Post by Valts Mazurs
On Mon, 15 Jan 2007 11:54:46 +0200
Post by Peter Nixon Post by Valts Mazurs
And what if authorization requests had higher priority than the accounting
This is possible in FreeRADIUS. I run separate sql modules for
accounting and auth with different DB usernames. You may then assign
different numbers of sockets to them, fail them over differently (even
use sql_log for accounting if you wish) and assign different priorities
to the queries on the database side (if your DB supports such options),
or different physical machines if you wish.. (Auth queries can run on a
read only slave mirror of the master DB for example)
What I mean is that I would like to process all authorization requests
before accounting requests. That means if there are any auth requests
in queue, working thread takes the youngest auth request. The logic is
that it is more reasonable to give answer to the youngest auth request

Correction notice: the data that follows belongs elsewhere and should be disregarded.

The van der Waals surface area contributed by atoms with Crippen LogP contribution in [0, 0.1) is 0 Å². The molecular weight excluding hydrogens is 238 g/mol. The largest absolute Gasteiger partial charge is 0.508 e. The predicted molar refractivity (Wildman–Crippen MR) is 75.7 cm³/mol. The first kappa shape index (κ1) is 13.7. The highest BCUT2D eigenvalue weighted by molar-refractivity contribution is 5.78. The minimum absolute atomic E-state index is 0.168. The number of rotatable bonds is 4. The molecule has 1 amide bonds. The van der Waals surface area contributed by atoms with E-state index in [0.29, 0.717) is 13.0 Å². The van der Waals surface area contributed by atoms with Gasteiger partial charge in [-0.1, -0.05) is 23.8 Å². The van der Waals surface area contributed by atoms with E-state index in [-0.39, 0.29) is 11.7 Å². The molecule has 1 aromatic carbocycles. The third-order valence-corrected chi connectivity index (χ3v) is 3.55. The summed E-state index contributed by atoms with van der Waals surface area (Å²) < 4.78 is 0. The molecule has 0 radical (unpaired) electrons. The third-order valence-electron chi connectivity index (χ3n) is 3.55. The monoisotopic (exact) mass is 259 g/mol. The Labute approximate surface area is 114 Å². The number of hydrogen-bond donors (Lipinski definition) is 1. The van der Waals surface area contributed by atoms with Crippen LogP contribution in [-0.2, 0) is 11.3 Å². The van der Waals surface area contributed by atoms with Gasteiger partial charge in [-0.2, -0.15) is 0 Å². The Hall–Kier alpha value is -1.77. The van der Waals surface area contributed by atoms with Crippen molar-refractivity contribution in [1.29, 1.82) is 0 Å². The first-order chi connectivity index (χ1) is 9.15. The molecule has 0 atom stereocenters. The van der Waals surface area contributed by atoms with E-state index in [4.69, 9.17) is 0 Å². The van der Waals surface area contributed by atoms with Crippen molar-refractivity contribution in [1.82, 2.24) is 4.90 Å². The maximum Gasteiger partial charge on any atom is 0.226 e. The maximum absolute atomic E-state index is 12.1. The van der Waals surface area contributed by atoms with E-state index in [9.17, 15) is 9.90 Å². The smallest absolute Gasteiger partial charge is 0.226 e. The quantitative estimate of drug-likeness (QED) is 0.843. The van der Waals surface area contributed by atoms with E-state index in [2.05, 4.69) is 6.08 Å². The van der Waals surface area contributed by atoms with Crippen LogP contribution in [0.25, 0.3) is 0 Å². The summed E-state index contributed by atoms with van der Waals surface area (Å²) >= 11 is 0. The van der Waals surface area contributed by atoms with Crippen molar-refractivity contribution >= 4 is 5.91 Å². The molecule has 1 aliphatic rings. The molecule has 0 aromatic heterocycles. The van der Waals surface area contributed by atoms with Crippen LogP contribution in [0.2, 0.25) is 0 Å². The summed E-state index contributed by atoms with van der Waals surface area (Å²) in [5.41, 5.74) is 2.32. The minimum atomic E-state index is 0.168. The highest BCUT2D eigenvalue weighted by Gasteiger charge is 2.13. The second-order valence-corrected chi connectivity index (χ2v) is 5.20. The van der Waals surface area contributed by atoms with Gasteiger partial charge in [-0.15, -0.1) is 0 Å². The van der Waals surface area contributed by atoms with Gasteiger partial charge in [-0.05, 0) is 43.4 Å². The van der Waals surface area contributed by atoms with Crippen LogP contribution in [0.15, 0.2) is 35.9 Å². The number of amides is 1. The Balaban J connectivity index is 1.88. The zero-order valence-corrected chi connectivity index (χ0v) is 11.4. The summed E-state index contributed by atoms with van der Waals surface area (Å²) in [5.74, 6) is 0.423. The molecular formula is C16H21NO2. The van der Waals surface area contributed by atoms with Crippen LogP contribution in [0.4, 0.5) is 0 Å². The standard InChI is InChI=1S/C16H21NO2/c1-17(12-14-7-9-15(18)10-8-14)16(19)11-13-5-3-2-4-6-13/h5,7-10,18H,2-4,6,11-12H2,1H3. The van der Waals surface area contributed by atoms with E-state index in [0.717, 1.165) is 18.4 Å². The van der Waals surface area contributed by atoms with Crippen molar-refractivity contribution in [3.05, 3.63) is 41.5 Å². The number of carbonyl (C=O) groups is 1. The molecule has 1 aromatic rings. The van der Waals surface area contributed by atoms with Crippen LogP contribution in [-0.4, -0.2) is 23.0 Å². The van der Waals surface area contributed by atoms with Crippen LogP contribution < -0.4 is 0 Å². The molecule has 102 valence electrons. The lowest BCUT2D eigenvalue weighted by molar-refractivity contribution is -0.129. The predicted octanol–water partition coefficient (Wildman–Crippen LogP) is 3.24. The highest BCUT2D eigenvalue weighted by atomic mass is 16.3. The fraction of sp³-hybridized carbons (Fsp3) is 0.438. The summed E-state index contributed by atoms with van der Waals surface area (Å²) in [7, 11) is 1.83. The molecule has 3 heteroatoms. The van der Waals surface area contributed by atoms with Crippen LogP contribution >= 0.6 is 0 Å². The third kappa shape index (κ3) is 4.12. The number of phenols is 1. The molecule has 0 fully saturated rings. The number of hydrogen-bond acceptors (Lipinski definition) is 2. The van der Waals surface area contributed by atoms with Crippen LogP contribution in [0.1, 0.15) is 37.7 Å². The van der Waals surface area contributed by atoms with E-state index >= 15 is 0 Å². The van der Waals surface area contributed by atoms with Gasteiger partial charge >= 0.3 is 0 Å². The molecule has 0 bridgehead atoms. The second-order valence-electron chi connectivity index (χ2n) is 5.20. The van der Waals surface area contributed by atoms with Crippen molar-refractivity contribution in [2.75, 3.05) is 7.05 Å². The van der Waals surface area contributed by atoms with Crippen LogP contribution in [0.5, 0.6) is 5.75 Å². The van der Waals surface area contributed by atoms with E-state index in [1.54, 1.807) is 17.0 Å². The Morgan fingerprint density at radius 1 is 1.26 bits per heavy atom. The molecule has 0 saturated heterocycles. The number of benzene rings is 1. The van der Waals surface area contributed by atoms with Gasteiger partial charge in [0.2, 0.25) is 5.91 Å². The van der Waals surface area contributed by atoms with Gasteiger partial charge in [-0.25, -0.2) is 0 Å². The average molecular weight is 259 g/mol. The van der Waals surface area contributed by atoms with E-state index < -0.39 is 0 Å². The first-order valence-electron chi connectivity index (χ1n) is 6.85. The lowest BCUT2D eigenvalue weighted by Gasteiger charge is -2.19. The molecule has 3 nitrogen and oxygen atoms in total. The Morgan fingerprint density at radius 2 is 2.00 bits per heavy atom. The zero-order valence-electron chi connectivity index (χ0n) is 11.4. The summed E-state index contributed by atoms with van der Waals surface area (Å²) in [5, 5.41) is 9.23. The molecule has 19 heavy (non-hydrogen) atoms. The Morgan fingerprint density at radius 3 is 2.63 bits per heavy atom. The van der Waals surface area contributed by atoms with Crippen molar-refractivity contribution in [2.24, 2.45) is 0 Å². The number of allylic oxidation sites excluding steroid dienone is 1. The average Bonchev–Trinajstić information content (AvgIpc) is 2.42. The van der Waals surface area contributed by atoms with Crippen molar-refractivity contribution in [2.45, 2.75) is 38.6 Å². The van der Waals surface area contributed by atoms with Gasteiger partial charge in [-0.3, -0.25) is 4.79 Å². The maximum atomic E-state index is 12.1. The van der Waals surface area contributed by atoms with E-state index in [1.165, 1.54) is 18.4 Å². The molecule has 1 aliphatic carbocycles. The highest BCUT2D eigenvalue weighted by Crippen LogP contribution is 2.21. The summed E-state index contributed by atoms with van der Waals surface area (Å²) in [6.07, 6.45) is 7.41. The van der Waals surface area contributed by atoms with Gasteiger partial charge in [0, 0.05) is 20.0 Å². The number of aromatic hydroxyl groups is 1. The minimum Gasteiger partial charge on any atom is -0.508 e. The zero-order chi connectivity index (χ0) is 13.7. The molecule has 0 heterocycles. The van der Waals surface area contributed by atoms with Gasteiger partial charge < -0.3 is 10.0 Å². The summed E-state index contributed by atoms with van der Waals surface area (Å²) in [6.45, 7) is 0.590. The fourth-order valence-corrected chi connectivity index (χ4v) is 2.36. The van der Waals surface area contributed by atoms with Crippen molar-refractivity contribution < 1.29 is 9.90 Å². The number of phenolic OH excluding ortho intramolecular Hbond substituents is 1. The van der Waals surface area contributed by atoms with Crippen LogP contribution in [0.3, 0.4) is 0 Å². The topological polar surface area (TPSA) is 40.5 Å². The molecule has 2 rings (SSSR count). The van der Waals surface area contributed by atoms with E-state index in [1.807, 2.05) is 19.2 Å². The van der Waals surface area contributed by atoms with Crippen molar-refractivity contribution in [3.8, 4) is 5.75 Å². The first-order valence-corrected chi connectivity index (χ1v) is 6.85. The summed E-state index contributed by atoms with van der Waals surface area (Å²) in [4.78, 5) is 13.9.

and deliver the answer in time. Older auth requests might be already
unworthy and there is no point of processing them.
I suspect that this give similars result as the reply caching in FreeRADIUS
("cleanup_delay" etc). What happens to "older" requests that are still in
the queue? Do you expire them after some time? Reply to them eventiually or
keep track of duplicates?
Post by Valts Mazurs
Accounting requests may wait into the queue until they are processed.
Post by Peter Nixon Post by Valts Mazurs
And what if accounting response could be sent even before processing
This is possible in FreeRADIUS.
1) incoming acct request
2) send acct response
3) pass request for modules to process
4) see if processing was ok
5) log the request to special file if processing failed
If it is possible in FreeRADIUS I will consider it as my fault that I
have not found this functionality by myself.
ok. Basically the way you handle this with FreeRADIUS is:
* you use the sql (or ldap) module to directly service Authentication
requests. All Authentication requests are handled as fast as the backend can
* you pass all accounting requests to either the sqllog module OR a specially